New York’s highest court of appellate jurisdiction is the Court of Appeals (whereas, in other states and the federal system, this court is called the Supreme Court). Immediately below the Court of Appeals, are the Appellate Divisions of the Supreme Court (courts of original jurisdiction located in each county, see below), which have intermediate appellate jurisdiction over specific lower courts. To complicate matters further, there is the Supreme Court, Appellate Term, which also has intermediate appellate jurisdiction over other specific lower courts. Additionally, each county has a Supreme Court, which has original jurisdiction (trial courts), and there are numerous other courts with original jurisdiction based upon various factors. To help navigate the New York court structure, a review of its organizational chart is helpful as is the New York State Unified Court System: An Introductory Guide.

I. Overview of Basic Principles and Concepts

What is Medical Malpractice in New York?

Medical malpractice is a specific type of professional negligence by a healthcare provider.  In the medical malpractice context, negligence means that the healthcare provider’s actions deviated from or fell below the applicable accepted standards of medical practice.  When that negligence results in the patient sustaining injury, becoming ill, or illness worsening, then medical malpractice may have occurred.

In general, medical malpractice claims in New York are governed principally by the 1985 Medical Malpractice Reform Act.  The Act is comprised of numerous procedural and substantive revisions and additions to several of the state’s Consolidated Laws, including the Public Health Law, Civil Practice Law & Rules, Education Law, Insurance Law, and Judiciary Law.  The specific statutory provisions of the Act are thus scattered throughout the foregoing Consolidated Laws.  The primary objectives of the Act were to: (1) contain the soaring cost of medical malpractice insurance while assuring the right to fair compensation for injured persons, (2) expedite the resolution of medical malpractice claims and thereby reduce the cost of malpractice litigation, and (3) reduce incidents of medical malpractice.  L 1985, ch 294, Mem of State Executive Dept, 1985 McKinney’s Session Laws of NY, at 3022-3027.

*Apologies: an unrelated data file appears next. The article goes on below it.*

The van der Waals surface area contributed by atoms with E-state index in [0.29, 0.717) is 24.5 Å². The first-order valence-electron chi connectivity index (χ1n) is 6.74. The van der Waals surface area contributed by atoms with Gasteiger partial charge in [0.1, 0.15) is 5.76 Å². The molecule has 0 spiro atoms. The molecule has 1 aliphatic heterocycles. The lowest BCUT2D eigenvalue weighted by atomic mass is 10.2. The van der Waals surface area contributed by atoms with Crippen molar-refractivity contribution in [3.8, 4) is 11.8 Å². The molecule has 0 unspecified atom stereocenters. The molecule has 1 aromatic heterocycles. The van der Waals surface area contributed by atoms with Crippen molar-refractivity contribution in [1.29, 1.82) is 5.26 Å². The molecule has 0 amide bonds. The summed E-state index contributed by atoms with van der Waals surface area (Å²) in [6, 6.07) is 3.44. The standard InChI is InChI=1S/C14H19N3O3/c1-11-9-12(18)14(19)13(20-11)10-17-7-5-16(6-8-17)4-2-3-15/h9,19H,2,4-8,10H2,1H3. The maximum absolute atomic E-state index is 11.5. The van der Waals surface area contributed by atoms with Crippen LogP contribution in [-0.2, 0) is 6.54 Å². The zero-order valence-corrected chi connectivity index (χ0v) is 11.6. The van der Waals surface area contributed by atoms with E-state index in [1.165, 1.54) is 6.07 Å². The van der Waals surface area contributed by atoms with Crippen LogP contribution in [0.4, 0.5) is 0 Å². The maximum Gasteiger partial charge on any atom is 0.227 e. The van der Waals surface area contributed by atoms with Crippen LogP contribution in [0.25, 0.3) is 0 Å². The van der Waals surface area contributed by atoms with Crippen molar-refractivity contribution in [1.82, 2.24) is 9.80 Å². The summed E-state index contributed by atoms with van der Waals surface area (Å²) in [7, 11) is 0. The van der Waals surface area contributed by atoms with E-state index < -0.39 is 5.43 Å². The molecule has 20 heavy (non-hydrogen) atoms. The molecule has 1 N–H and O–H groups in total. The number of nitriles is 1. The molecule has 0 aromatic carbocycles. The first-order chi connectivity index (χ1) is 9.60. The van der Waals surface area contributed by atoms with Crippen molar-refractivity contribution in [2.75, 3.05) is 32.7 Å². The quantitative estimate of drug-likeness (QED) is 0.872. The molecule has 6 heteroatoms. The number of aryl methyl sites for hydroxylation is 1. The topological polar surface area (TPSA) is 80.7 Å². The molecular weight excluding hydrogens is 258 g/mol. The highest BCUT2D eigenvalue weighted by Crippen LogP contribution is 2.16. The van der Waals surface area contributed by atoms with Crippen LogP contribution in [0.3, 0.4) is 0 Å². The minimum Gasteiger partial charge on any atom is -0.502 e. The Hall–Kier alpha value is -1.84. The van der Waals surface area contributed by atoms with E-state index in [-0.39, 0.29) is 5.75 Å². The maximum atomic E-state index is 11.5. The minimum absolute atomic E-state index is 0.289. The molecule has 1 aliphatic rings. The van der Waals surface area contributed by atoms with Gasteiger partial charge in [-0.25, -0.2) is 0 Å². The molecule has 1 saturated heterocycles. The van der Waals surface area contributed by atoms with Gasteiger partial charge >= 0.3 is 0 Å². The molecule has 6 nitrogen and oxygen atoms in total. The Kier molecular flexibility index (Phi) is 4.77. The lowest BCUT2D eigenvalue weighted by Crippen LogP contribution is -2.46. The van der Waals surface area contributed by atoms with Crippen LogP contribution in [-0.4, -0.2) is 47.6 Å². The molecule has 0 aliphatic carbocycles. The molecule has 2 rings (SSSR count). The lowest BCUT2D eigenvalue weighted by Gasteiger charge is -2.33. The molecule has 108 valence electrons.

Required Elements of a Medical Malpractice Claim in New York

It is important to understand that not all mistakes made (instances of negligence) by healthcare providers constitute compensable medical malpractice under New York law.  Similarly, not all injuries following medical treatment amount to medical malpractice entitling the injured patient to compensation.  Some degree of risk is inherent in most medical procedures.  The law does not require healthcare providers to guarantee that no harm or unfavorable consequence will arise from treatment.  The law simply requires that healthcare providers satisfy the legally required standard of care while rendering medical treatment.  While negligence and subsequent injury are necessary factors for a legally valid medical malpractice claim, their mere presence alone is not sufficient for a compensable claim.

New York medical malpractice law requires the injured patient to also prove causation between the negligence and the subsequent injury.  The negligence must be the actual cause in fact of the patient’s injury.  The law does not hold a healthcare provider who was negligent legally responsible for any and all injuries sustained by a patient simply because they happen to occur or manifest themselves after the negligent behavior.  That is, the negligent act must have been the actual cause of the injury, not simply precede it in time, for a viable medical malpractice claim.

There are four basic elements of a compensable medical malpractice claim in New York that must all be proven by the plaintiff to the satisfaction of the fact finder.Gross v. Friedman, 73 N.Y.2d 721 (1988) and Stukas v. Streiter, 83 A.D.3d 18, 23 (App. Div. 2011).

  1. Duty—the defendant is a healthcare provider who owed the injured patient a legal duty of care;
  1. Breach—the healthcare provider’s actions deviated from or fell below the accepted standards of medical practice thereby breaching the legal duty of care owed;
  1. Causation—the healthcare provider’s breach of the required standards of medical practice proximately caused or contributed to causing injury to the patient; and
  1. Damages—the injured patient suffered damages because of the injuries.